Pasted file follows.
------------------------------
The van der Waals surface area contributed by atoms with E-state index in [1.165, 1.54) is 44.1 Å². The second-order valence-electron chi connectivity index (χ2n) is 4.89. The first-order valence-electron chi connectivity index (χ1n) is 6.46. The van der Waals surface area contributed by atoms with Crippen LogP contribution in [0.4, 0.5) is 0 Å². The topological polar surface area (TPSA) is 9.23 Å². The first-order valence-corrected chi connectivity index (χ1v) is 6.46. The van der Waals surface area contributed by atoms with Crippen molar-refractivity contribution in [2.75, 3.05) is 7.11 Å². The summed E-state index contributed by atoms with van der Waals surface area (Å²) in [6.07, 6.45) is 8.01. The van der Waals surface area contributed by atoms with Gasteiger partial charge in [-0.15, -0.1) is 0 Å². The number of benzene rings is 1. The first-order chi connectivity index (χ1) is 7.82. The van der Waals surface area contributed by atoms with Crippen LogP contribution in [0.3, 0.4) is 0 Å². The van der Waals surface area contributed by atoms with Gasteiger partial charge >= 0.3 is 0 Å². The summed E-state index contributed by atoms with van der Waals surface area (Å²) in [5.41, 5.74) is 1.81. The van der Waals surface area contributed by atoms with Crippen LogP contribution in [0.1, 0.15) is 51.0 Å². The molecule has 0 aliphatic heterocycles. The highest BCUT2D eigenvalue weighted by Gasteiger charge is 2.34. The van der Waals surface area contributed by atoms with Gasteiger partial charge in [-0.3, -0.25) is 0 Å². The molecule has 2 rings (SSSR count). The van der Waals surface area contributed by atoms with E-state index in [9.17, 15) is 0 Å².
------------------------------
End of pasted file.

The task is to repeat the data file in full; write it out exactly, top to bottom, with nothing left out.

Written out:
The van der Waals surface area contributed by atoms with E-state index in [1.165, 1.54) is 44.1 Å². The second-order valence-electron chi connectivity index (χ2n) is 4.89. The first-order valence-electron chi connectivity index (χ1n) is 6.46. The van der Waals surface area contributed by atoms with Crippen LogP contribution in [0.4, 0.5) is 0 Å². The topological polar surface area (TPSA) is 9.23 Å². The first-order valence-corrected chi connectivity index (χ1v) is 6.46. The van der Waals surface area contributed by atoms with Crippen molar-refractivity contribution in [2.75, 3.05) is 7.11 Å². The summed E-state index contributed by atoms with van der Waals surface area (Å²) in [6.07, 6.45) is 8.01. The van der Waals surface area contributed by atoms with Gasteiger partial charge in [-0.15, -0.1) is 0 Å². The number of benzene rings is 1. The first-order chi connectivity index (χ1) is 7.82. The van der Waals surface area contributed by atoms with Crippen LogP contribution in [0.3, 0.4) is 0 Å². The van der Waals surface area contributed by atoms with Gasteiger partial charge >= 0.3 is 0 Å². The summed E-state index contributed by atoms with van der Waals surface area (Å²) in [5.41, 5.74) is 1.81. The van der Waals surface area contributed by atoms with Crippen LogP contribution in [0.1, 0.15) is 51.0 Å². The molecule has 0 aliphatic heterocycles. The highest BCUT2D eigenvalue weighted by Gasteiger charge is 2.34. The van der Waals surface area contributed by atoms with Gasteiger partial charge in [-0.3, -0.25) is 0 Å². The molecule has 2 rings (SSSR count). The van der Waals surface area contributed by atoms with E-state index in [9.17, 15) is 0 Å².